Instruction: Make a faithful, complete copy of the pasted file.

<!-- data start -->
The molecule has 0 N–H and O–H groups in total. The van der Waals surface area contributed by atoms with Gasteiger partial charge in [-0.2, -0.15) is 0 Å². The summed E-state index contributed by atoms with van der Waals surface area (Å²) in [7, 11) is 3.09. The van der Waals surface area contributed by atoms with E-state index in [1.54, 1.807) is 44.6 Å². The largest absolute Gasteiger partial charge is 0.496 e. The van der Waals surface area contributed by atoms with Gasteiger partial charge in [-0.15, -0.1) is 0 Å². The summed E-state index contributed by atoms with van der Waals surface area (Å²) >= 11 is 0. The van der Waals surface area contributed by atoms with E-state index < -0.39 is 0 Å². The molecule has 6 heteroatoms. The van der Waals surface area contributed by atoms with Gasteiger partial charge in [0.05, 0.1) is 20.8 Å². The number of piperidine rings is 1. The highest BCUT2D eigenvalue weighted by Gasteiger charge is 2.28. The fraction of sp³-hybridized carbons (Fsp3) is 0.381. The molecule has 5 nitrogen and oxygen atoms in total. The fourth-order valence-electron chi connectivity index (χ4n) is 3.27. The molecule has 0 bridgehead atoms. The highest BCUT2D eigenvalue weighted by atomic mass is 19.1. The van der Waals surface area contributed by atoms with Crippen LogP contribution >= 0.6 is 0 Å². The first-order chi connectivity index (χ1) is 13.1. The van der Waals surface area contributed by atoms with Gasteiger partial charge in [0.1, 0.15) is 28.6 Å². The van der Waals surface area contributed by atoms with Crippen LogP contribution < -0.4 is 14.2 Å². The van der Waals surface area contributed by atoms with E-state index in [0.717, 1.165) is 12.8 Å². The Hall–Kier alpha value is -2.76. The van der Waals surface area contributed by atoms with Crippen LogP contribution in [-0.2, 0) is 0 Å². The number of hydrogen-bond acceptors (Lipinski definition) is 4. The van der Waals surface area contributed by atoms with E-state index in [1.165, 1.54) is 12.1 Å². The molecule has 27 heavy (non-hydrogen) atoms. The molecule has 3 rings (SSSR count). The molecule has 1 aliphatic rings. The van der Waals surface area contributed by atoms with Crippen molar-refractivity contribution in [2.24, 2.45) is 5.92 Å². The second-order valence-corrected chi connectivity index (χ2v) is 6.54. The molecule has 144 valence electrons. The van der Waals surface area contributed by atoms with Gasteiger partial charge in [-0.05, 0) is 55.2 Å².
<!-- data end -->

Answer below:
The molecule has 0 N–H and O–H groups in total. The van der Waals surface area contributed by atoms with Gasteiger partial charge in [-0.2, -0.15) is 0 Å². The summed E-state index contributed by atoms with van der Waals surface area (Å²) in [7, 11) is 3.09. The van der Waals surface area contributed by atoms with E-state index in [1.54, 1.807) is 44.6 Å². The largest absolute Gasteiger partial charge is 0.496 e. The van der Waals surface area contributed by atoms with Gasteiger partial charge in [-0.15, -0.1) is 0 Å². The summed E-state index contributed by atoms with van der Waals surface area (Å²) >= 11 is 0. The van der Waals surface area contributed by atoms with E-state index < -0.39 is 0 Å². The molecule has 6 heteroatoms. The van der Waals surface area contributed by atoms with Gasteiger partial charge in [0.05, 0.1) is 20.8 Å². The number of piperidine rings is 1. The highest BCUT2D eigenvalue weighted by Gasteiger charge is 2.28. The fraction of sp³-hybridized carbons (Fsp3) is 0.381. The molecule has 5 nitrogen and oxygen atoms in total. The fourth-order valence-electron chi connectivity index (χ4n) is 3.27. The molecule has 0 bridgehead atoms. The highest BCUT2D eigenvalue weighted by atomic mass is 19.1. The van der Waals surface area contributed by atoms with Crippen LogP contribution >= 0.6 is 0 Å². The first-order chi connectivity index (χ1) is 13.1. The van der Waals surface area contributed by atoms with Gasteiger partial charge in [0.1, 0.15) is 28.6 Å². The van der Waals surface area contributed by atoms with Crippen LogP contribution < -0.4 is 14.2 Å². The van der Waals surface area contributed by atoms with E-state index in [0.717, 1.165) is 12.8 Å². The Hall–Kier alpha value is -2.76. The van der Waals surface area contributed by atoms with Crippen LogP contribution in [-0.2, 0) is 0 Å². The number of hydrogen-bond acceptors (Lipinski definition) is 4. The van der Waals surface area contributed by atoms with E-state index in [1.165, 1.54) is 12.1 Å². The molecule has 27 heavy (non-hydrogen) atoms. The molecule has 3 rings (SSSR count). The molecule has 1 aliphatic rings. The van der Waals surface area contributed by atoms with Crippen molar-refractivity contribution in [2.24, 2.45) is 5.92 Å². The second-order valence-corrected chi connectivity index (χ2v) is 6.54. The molecule has 144 valence electrons. The van der Waals surface area contributed by atoms with Gasteiger partial charge in [-0.05, 0) is 55.2 Å².